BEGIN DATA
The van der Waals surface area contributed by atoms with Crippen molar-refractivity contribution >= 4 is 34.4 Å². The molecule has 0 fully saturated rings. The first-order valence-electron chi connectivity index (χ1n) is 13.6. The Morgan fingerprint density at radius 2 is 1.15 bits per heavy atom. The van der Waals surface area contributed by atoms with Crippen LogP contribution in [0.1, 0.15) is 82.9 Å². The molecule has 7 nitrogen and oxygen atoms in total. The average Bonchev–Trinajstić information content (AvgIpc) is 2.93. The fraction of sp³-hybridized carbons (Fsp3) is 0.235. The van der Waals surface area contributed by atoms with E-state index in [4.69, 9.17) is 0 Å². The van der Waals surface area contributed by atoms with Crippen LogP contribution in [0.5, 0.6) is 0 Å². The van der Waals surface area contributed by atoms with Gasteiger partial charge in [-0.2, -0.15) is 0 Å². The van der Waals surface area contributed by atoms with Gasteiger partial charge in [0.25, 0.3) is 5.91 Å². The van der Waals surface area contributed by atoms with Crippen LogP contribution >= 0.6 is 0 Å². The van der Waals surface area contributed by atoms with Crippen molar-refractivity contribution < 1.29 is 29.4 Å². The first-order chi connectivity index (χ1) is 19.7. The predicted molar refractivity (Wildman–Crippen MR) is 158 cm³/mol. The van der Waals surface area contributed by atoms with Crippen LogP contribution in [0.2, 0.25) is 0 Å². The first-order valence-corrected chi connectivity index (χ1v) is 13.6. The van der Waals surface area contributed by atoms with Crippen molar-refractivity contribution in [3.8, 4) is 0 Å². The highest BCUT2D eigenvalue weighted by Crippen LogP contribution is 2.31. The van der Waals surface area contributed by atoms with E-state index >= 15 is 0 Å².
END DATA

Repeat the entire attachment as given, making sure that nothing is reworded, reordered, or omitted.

The van der Waals surface area contributed by atoms with Crippen molar-refractivity contribution >= 4 is 34.4 Å². The molecule has 0 fully saturated rings. The first-order valence-electron chi connectivity index (χ1n) is 13.6. The Morgan fingerprint density at radius 2 is 1.15 bits per heavy atom. The van der Waals surface area contributed by atoms with Crippen LogP contribution in [0.1, 0.15) is 82.9 Å². The molecule has 7 nitrogen and oxygen atoms in total. The average Bonchev–Trinajstić information content (AvgIpc) is 2.93. The fraction of sp³-hybridized carbons (Fsp3) is 0.235. The van der Waals surface area contributed by atoms with E-state index in [4.69, 9.17) is 0 Å². The van der Waals surface area contributed by atoms with Crippen LogP contribution in [0.5, 0.6) is 0 Å². The van der Waals surface area contributed by atoms with Gasteiger partial charge in [-0.2, -0.15) is 0 Å². The van der Waals surface area contributed by atoms with Gasteiger partial charge in [0.25, 0.3) is 5.91 Å². The van der Waals surface area contributed by atoms with Crippen LogP contribution >= 0.6 is 0 Å². The van der Waals surface area contributed by atoms with Crippen molar-refractivity contribution < 1.29 is 29.4 Å². The first-order chi connectivity index (χ1) is 19.7. The predicted molar refractivity (Wildman–Crippen MR) is 158 cm³/mol. The van der Waals surface area contributed by atoms with Crippen LogP contribution in [0.2, 0.25) is 0 Å². The first-order valence-corrected chi connectivity index (χ1v) is 13.6. The van der Waals surface area contributed by atoms with Crippen molar-refractivity contribution in [3.8, 4) is 0 Å². The highest BCUT2D eigenvalue weighted by Crippen LogP contribution is 2.31. The van der Waals surface area contributed by atoms with E-state index >= 15 is 0 Å².